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Choosing a Customer Focused Relationship whith Service Providers

There are a number of organizations in the public, nonprofit, and private sector providing services to blind, deafblind and partially sighted people throughout Canada.

With so many new accessible technologies being introduced that enable our community with access to information anytime and anywhere, , greater numbers of blind people can be found online and connecting with others who share a common vision and interest in the benefits of accessibility as the means of joining, participating and contributing to the social and economic life of Canada. Some people call this self-determination, which essentially says that, "we think, speak and decide for ourselves.”

Traditional models of service delivery designed for blind people are being challenged as to their relevance in a digital age; most importunate of these challenges is when service providers are given the opportunity to speak on behalf of blind, deafblind and partially sighted people living in Canada, and do so even after they have agreed with our grassroots consumer organizations that we as blind people are the appropriate channel to speak for ourselves. As blind people we are increasingly more connected to each other and are organized and focused on advocacy with a governance model which reflects our democratic values. Through our duly elected representatives, we are pushing back on organisations which proport to speak on our behalf.

Times have changed, and the nature of digital information, communications and technology has opened up opportunities and possibilities for people everywhere. . Accompanying that change is an expectation that traditional organisations serving the needs of blind people must alter their policy and practices, especially where they intrude on our rights, freedoms, dignity, independence and autonomy and do not reflect modern democratic values at all levels of an organisation. These organizations must acknowledge that blind people are primarily clients and not members, and as such any activity involved in advocacy is not only inappropriate, but lacks the essential representation at a Board level to ensure integrity and fairness in communications initiatives, given the traditional Governance models and corporate structure.

As consumers, we have the right to choose the places where we shop. Some may prefer to shop for groceries at a retail chain, and others may choose to shop exclusively at farmers markets; some may choose to shop at both. The point is that organisations providing products and services are simply one of many options available to us today, but many more options are emerging in the online world, providing consumers the ability to choose. Ultimately, we are the customers and we choose our shopping venues for any number of reasons, and that reasoning lies solely with us. For instance, I choose to shop in places that meet my criteria on independence, anonymity, price, selection, customer experience and satisfaction, because as a consumer those are the values that are of importance to me. In an accessible online world, there is no disability, only ability, and we are able to choose for ourselves.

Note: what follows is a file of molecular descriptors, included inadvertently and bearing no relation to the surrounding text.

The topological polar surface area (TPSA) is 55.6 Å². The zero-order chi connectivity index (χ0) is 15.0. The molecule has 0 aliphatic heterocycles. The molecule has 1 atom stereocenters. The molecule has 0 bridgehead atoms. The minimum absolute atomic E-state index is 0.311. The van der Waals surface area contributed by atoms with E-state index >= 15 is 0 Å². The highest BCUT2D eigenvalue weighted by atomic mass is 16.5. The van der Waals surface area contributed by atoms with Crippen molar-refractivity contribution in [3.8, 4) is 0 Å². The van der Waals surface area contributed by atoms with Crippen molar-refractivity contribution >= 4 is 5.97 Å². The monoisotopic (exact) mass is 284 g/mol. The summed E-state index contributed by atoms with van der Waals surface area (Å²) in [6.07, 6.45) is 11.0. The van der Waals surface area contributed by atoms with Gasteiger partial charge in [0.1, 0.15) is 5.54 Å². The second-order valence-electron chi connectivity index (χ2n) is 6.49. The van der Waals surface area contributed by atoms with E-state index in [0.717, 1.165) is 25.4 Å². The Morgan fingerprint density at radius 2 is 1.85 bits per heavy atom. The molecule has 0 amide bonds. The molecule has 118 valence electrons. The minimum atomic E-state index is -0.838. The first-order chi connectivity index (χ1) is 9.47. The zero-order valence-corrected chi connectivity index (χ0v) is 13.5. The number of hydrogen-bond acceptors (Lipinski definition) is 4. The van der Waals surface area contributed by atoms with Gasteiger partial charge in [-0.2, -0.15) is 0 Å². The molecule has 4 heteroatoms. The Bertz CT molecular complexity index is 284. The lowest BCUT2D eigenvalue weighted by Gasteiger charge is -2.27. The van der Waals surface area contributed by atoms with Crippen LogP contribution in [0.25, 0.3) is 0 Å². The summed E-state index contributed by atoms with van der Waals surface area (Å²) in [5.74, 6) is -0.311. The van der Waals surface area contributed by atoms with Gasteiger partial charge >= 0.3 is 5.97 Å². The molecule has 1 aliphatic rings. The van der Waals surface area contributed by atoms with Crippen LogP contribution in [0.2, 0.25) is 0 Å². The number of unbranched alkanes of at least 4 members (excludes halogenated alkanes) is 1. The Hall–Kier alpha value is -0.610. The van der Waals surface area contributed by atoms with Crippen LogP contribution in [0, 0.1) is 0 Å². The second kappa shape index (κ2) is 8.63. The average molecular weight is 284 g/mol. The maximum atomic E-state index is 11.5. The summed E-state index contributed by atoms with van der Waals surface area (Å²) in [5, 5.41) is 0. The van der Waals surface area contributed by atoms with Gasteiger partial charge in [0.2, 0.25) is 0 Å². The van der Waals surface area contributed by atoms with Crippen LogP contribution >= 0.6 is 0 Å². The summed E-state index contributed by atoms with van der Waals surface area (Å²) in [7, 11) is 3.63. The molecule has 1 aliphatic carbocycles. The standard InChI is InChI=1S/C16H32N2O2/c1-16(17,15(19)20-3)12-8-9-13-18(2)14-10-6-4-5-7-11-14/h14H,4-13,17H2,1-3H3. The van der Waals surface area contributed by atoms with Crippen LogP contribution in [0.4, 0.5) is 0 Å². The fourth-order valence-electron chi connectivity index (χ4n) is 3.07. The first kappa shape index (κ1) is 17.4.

Ask yourself this: would it be okay for a grocery or box store to speak on behalf of all consumers and take an advocacy role with the Consumer Protection Agency with respect to the benefits of their product or service? No. Would you allow them to represent you as an individual and speak on your behalf because you are the one who does the groceries in your household?

It is the same situation for our community of blind people; there are organisations which use words and images that portray blind people with the most serious vulnerabilities as an acceptable representation of who we are generally. Misleading tactics are deployed as a means of soliciting donations (such as the images and words used in high profile campaigns) and are not only an inappropriate representation of blind people generally and increase the risk of stereotyping, but may also have the unintended consequence of making blind people targets of pity, financial and physical abuse.

With this said, it is important to reiterate that organizations serving the needs of blind people must recognize that we are customers -not members- of most service providers and that the sole responsibility of the organization is to provide product and service offerings to individuals who wish to shop with them , rather than speak for an entire community that has a right to choose not only where we purchase products and services, but are also fully capable of electing representatives with a membership driven mandate to advocate on matters of importance to blind, deafblind and partially sighted members.

It is well past time for modernizing the governance and roles of service providers in a modern digital age where the real disability is not having access to the power of technology to level the playing field in the 21st century.

Disclaimer:

This blog is curated by the AEBC, but welcomes contributions from members and non-members alike. The thoughts, views, and opinions expressed in the Blind Canadians Blog are those of the contributing authors and do not necessarily reflect those of the AEBC, its members, or any of its donors and partners.
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